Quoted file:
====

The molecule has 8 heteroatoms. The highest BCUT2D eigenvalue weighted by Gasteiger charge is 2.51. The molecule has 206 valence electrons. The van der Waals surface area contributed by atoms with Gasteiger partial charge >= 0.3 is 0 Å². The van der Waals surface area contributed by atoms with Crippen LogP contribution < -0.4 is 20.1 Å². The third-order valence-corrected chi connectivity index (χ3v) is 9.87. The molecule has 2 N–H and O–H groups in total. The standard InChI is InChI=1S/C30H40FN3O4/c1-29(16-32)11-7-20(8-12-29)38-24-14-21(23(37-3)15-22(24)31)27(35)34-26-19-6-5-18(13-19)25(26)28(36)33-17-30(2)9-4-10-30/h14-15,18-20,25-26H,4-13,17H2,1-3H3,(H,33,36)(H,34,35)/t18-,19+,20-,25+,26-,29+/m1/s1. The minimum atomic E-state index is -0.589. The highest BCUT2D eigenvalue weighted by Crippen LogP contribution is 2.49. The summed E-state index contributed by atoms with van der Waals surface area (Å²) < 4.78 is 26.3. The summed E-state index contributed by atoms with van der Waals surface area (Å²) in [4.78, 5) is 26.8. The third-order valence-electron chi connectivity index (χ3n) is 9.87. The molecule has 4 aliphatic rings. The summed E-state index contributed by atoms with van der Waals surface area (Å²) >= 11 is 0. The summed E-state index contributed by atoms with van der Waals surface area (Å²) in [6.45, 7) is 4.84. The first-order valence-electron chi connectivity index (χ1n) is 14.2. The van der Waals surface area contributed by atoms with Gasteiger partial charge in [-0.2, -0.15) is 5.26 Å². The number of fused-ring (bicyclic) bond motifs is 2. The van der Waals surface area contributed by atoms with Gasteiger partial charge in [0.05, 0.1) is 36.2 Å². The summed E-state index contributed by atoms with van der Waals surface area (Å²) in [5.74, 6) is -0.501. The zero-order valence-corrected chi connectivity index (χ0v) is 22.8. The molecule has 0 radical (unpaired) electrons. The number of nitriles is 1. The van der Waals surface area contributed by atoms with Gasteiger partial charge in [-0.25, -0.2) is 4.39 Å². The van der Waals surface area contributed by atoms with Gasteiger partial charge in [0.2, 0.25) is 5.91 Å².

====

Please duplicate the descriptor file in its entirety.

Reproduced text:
The molecule has 8 heteroatoms. The highest BCUT2D eigenvalue weighted by Gasteiger charge is 2.51. The molecule has 206 valence electrons. The van der Waals surface area contributed by atoms with Gasteiger partial charge >= 0.3 is 0 Å². The van der Waals surface area contributed by atoms with Crippen LogP contribution < -0.4 is 20.1 Å². The third-order valence-corrected chi connectivity index (χ3v) is 9.87. The molecule has 2 N–H and O–H groups in total. The standard InChI is InChI=1S/C30H40FN3O4/c1-29(16-32)11-7-20(8-12-29)38-24-14-21(23(37-3)15-22(24)31)27(35)34-26-19-6-5-18(13-19)25(26)28(36)33-17-30(2)9-4-10-30/h14-15,18-20,25-26H,4-13,17H2,1-3H3,(H,33,36)(H,34,35)/t18-,19+,20-,25+,26-,29+/m1/s1. The minimum atomic E-state index is -0.589. The highest BCUT2D eigenvalue weighted by Crippen LogP contribution is 2.49. The summed E-state index contributed by atoms with van der Waals surface area (Å²) < 4.78 is 26.3. The summed E-state index contributed by atoms with van der Waals surface area (Å²) in [4.78, 5) is 26.8. The third-order valence-electron chi connectivity index (χ3n) is 9.87. The molecule has 4 aliphatic rings. The summed E-state index contributed by atoms with van der Waals surface area (Å²) >= 11 is 0. The summed E-state index contributed by atoms with van der Waals surface area (Å²) in [6.45, 7) is 4.84. The first-order valence-electron chi connectivity index (χ1n) is 14.2. The van der Waals surface area contributed by atoms with Gasteiger partial charge in [-0.2, -0.15) is 5.26 Å². The number of fused-ring (bicyclic) bond motifs is 2. The van der Waals surface area contributed by atoms with Gasteiger partial charge in [0.05, 0.1) is 36.2 Å². The summed E-state index contributed by atoms with van der Waals surface area (Å²) in [5.74, 6) is -0.501. The zero-order valence-corrected chi connectivity index (χ0v) is 22.8. The molecule has 0 radical (unpaired) electrons. The number of nitriles is 1. The van der Waals surface area contributed by atoms with Gasteiger partial charge in [-0.25, -0.2) is 4.39 Å². The van der Waals surface area contributed by atoms with Gasteiger partial charge in [0.2, 0.25) is 5.91 Å².